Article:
Romney’s campaign used Final Cut Pro X, with help from Crumplepop

So curiosity took me through Ars Technica’s look at the Romney campaign’s technology – Romney campaign got its IT from Best Buy, Staples, and friends– and got down to the heading Picking a few things up at the Apple Store and see that Apple picked up a decent customer in the campaign.

However, what took my eye was when I stumbled over “Crumplepop” in the list under ROMNEY CAMPAIGN’S SOFTWARE AND SOFTWARE SERVICES EXPENSES because it’s not a word that often comes up in campaign technology lists. That lead to a closer scan of the list and yes, Final Cut Pro X is listed as being another purchase. (Obvious because Crumplepop now only do Final Cut Pro X plug-ins and add-ons.) That’s roughly six seats with a Motion and Compressor included. Nice going Crumplepop guys.*

Queue the comments associating that purchase with the campaign result. Please don’t bother.

Now to read about the IT of the other campaign: 40 Engineers Worked 14-Hour Days, 7 Days A Week To Get Obama Reelected—Here Is Their Story from The Atlantic (via Business Insider). A quick scan suggests it contains no references to Final Cut Pro X or Crumplepop.

* I so want to make a joke about giving footage that 50’s look, but I fear what is purely a joke, will be interpreted as something political.


6 thoughts on “Romney’s campaign used Final Cut Pro X, with help from Crumplepop”

  1. They are probably tools that are reasonably well suited to the work.

    It’s one of those situations though that makes me wonder. Politics (especially US politics) is such a divisive issue and Crumplepop is a small business. How divorced can you make your work from your beliefs/politics?

    I know nothing about the politics of the people behind Crumplepop, but if they didn’t agree with Romney I wonder how they would feel about his campaign’s use of their products.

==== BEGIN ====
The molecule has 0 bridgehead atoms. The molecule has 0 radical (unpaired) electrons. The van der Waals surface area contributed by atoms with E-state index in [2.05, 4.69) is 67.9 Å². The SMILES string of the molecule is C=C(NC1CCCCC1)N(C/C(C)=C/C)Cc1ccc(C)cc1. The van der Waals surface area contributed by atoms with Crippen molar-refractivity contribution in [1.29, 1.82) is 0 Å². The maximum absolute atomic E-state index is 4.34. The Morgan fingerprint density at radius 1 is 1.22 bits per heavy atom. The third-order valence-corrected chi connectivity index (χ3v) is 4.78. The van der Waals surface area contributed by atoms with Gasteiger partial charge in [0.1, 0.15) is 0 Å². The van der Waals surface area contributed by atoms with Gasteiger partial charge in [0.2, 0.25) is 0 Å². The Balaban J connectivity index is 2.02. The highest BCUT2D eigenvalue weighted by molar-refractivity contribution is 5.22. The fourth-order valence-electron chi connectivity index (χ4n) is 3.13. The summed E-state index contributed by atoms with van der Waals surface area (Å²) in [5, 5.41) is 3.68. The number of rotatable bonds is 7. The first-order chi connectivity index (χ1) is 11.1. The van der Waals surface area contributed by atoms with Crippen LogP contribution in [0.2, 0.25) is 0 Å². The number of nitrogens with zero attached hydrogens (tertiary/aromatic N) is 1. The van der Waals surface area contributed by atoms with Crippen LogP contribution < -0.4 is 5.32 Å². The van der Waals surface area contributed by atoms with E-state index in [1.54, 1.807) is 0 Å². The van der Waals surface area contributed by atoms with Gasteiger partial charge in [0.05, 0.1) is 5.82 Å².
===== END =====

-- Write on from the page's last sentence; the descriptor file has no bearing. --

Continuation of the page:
It’s interesting to think about where your skills and knowledge get used once you put them up for sale like that.

    As for Obama – no idea there. They were putting out a LOT of video content though (hundreds of videos on their YouTube channel). Whatever they were using they were certainly getting some good value from it.

    1. These days Crumplepop products are sold through Red Giant, so they likely didn’t even know about the sale. It did make me wonder about our won position but again likely we wouldn’t know until after the sale was complete, and serial number issued (or through the Mac App Store where we never know who purchased something).

    2. Dylan, I’m not quite sure how one can assume that a company, large or small, knows who is doing the buying and with what intent.

      Even political extremists (however you define the term) use Cameras and NLEs and FXs. Short of getting a Purchase Order with letterhead, or a company identified when making a purchase, it would be burdensome for companies to do political research on every purchaser.

      Certainly those of us involved in Production and Post Production can choose our clients (and even then sometimes not) but I don’t think it’s something software and hardware manufacturers can do easily.

  2. Hey, Gabe from CrumplePop here. Philip, this is an amazing find! I don’t want to make a political statement, but we’re always entertained by where our plugins show up. We once spotted an effect of ours used in a video by Anonymous, so our users seem to span the political spectrum.

  3. Putting the politics aside, it would be interesting to know why certain software choices were made.

    I can’t help but wonder that they chose FCPX because of the fast turnaround possible and critical to political video. That they chose CrumplePop because they had to make certain older video clips look like 8mm home movies. Likely we’ll never know.

  4. This reminds me of people I work with; they walk around with MBPs and they think it – therefore – makes them look clever and smart. It doesn’t…

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